Wawa Breach May Have Affected More Than 30 Million Customers
Hefty collection of U.S. and international payment cards from the incident revealed in December found up for sale on dark-web marketplace Joker’s Stash.
A recent dump of payment card information being sold on a popular online fraud marketplace suggests that more than 30 million payment cards may have been affected by a malware attack and data breach at Wawa convenience stores and gas stations that was first revealed in December.
The Joker’s Stash marketplace–one of the largest and most notorious dark web marketplaces for buying stolen payment card data—began uploading card data Monday from a major breach dubbed “BIGBADABOOM—III,” researchers from New York-based fraud intelligence company Gemini Advisory revealed in a report.
“Gemini determined that the point of compromise for BIGBADABOOM-III is Wawa, an East Coast-based convenience store and gas station,” Gemini researchers Stas Alforov and Christopher Thomas wrote in the report, published Monday. “The company first discovered the breach on December 10, 2019.”
Joker’s Stash began advertising in December that it would upload a sizeable collection of U.S., European and global cards–including geolocation data listing the cardholder’s state, city, and ZIP Code–on Jan. 27. The marketplace boasted that the collection would include 30 million U.S. records across more than 40 states, as well as more than 1 million international records from more than 100 different countries, researchers wrote.
Joker’s Stash apparently made good on its promise, but so far only has uploaded a portion of the entire haul, according to Gemini. The median price of U.S. payment-card records from the breach is currently $17, with some of the international records priced as high as $210 per card, researchers said.
“Apart from banks with a nationwide presence, only financial institutions along the East Coast have significant exposure,” Alforov and Thomas added.
The day after Gemini released its report, Wawa acknowledged that the company “became aware of reports of criminal attempts to sell some customer payment card information” from the December breach, according to a press statement.
“We have alerted our payment card processor, payment card brands and card issuers to heighten fraud monitoring activities to help further protect any customer information,” the company said. “We continue to work closely with federal law enforcement in connection with their ongoing investigation to determine the scope of the disclosure of Wawa-specific customer payment card data.”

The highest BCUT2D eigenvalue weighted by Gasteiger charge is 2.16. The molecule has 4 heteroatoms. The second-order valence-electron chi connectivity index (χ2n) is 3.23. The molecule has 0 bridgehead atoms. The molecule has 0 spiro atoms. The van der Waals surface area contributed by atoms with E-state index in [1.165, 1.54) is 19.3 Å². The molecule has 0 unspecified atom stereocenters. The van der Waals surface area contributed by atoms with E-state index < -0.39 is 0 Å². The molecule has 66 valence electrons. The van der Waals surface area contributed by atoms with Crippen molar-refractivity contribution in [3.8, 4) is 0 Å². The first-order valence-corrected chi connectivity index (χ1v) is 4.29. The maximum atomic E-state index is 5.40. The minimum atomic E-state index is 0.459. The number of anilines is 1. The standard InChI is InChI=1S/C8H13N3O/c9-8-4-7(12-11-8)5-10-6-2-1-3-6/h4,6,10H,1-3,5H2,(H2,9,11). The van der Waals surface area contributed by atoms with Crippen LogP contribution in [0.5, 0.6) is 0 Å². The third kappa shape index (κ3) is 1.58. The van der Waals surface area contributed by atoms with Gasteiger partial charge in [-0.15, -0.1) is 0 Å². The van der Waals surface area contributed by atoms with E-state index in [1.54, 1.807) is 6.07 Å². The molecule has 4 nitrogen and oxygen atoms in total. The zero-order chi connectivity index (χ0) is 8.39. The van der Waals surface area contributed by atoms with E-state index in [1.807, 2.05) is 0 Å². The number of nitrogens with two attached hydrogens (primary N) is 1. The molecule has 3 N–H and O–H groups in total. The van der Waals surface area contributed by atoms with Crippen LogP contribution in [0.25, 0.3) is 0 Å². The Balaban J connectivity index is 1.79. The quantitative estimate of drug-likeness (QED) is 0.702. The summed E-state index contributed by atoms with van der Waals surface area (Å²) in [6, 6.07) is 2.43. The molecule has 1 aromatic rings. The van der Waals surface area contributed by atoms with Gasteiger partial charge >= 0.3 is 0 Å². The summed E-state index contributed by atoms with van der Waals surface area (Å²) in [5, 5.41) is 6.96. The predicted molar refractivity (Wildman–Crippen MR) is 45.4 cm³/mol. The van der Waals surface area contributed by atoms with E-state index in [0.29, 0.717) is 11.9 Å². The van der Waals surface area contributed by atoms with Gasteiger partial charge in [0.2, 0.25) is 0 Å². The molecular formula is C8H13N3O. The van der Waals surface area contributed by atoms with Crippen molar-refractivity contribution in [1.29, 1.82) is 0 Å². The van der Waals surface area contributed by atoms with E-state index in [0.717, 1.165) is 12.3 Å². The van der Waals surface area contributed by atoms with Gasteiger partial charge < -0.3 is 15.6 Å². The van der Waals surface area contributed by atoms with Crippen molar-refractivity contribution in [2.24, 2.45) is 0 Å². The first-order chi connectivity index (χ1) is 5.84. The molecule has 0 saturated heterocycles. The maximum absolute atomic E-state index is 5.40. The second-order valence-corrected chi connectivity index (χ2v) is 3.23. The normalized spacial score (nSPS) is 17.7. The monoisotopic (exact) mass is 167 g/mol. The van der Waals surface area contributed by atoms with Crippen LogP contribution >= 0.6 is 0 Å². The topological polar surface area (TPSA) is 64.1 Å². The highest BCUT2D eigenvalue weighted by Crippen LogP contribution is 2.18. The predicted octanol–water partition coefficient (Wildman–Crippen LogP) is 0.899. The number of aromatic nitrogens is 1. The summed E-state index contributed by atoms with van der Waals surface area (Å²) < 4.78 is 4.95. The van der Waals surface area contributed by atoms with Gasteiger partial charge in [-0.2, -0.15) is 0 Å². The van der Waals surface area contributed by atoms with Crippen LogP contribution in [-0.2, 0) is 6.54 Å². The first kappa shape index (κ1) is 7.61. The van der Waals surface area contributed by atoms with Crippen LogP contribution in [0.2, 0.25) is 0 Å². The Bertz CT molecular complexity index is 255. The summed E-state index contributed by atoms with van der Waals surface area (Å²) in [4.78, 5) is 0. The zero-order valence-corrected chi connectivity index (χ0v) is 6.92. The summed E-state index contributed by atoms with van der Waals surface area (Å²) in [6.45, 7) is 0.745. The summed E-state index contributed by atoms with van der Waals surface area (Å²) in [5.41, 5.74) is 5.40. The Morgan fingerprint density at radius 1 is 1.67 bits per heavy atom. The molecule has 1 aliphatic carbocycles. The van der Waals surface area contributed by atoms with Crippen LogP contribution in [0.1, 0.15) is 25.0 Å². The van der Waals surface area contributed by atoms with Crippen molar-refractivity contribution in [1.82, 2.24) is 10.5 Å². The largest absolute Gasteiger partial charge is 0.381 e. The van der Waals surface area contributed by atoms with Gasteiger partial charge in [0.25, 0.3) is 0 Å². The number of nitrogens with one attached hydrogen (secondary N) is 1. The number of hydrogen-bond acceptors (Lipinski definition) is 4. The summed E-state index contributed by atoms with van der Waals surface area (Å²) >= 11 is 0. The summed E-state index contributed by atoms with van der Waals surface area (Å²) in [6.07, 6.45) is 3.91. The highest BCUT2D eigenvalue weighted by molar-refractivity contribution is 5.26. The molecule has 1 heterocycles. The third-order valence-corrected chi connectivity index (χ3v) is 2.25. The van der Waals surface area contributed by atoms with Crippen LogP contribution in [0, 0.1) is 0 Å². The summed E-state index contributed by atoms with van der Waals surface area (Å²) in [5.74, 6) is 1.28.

While Wawa—which operates mainly in Delaware, Florida, Maryland, New Jersey, Pennsylvania, Virginia and Washington, D.C.—discovered the breach in December, bad actors were collecting data for almost 10 months using malware on Wawa’s in-store payment processing system, the company said at the time. The malware first infected in-store payment processing systems after March 4; by April 22, most store systems—more than 850 in total—had been affected.
While Wawa has the most locations in New Jersey and Pennsylvania, the highest exposure of cards on Joker’s Stash currently comes from Wawa locations in Florida, followed by Pennsylvania, according to Gemini.
Overall, the Joker’s Stash collection suggests that the Wawa breach has the dubious honor of being among some of the largest payment-card breaches of all time, joining other, more widely known retail companies, according to Gemini researchers.
While it remains to be seen the financial affect Wawa will feel from the breach, historically such incidents cost the companies affected a considerable sum of money. Home Depot, for instance, lost $43 million in investigation and recovery costs, and eventually agreed to pay $19.5 million in compensation for the more than 50 million cardholders affected by its 2014 breach.
In a spot of good news for Wawa customers who may have been affected by the December breach, payment-card dumps like the one found on Joker’s Stash are not in very high demand in the dark web world, Alforov and Thomas noted.
“This may be due to the breached merchant’s public statement or to security researchers’ quick identification of the point of compromise,” they wrote, adding that the marketplace uses the breaches for credibility or publicity purposes to maintain a reputation “as the most notorious vendor of compromised payment cards.”
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